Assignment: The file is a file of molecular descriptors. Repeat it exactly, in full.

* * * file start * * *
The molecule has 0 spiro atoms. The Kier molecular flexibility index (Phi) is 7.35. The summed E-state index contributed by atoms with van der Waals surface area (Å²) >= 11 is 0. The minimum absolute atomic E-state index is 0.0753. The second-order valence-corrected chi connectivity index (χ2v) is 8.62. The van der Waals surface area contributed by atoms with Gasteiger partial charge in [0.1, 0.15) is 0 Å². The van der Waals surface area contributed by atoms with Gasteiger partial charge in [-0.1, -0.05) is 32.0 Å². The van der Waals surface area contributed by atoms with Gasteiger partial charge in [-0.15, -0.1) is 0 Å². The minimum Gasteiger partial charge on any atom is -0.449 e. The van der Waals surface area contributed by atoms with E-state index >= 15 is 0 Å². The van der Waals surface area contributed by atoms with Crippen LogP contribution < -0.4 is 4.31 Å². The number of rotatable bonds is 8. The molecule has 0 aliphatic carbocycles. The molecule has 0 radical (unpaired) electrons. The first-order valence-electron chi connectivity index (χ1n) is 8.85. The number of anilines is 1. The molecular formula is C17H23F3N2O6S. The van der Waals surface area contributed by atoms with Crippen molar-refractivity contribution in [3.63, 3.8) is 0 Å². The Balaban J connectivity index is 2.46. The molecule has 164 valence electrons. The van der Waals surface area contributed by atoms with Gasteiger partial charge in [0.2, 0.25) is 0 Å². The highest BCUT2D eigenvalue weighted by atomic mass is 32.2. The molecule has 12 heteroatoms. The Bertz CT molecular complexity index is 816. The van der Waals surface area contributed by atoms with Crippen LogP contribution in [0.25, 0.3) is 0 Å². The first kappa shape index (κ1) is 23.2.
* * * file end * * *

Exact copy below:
The molecule has 0 spiro atoms. The Kier molecular flexibility index (Phi) is 7.35. The summed E-state index contributed by atoms with van der Waals surface area (Å²) >= 11 is 0. The minimum absolute atomic E-state index is 0.0753. The second-order valence-corrected chi connectivity index (χ2v) is 8.62. The van der Waals surface area contributed by atoms with Gasteiger partial charge in [0.1, 0.15) is 0 Å². The van der Waals surface area contributed by atoms with Gasteiger partial charge in [-0.1, -0.05) is 32.0 Å². The van der Waals surface area contributed by atoms with Gasteiger partial charge in [-0.15, -0.1) is 0 Å². The minimum Gasteiger partial charge on any atom is -0.449 e. The van der Waals surface area contributed by atoms with E-state index >= 15 is 0 Å². The van der Waals surface area contributed by atoms with Crippen LogP contribution < -0.4 is 4.31 Å². The number of rotatable bonds is 8. The molecule has 0 aliphatic carbocycles. The molecule has 0 radical (unpaired) electrons. The first-order valence-electron chi connectivity index (χ1n) is 8.85. The number of anilines is 1. The molecular formula is C17H23F3N2O6S. The van der Waals surface area contributed by atoms with Crippen molar-refractivity contribution in [3.63, 3.8) is 0 Å². The Balaban J connectivity index is 2.46. The molecule has 164 valence electrons. The van der Waals surface area contributed by atoms with Gasteiger partial charge in [0.2, 0.25) is 0 Å². The highest BCUT2D eigenvalue weighted by atomic mass is 32.2. The molecule has 12 heteroatoms. The Bertz CT molecular complexity index is 816. The van der Waals surface area contributed by atoms with Crippen LogP contribution in [0.25, 0.3) is 0 Å². The first kappa shape index (κ1) is 23.2.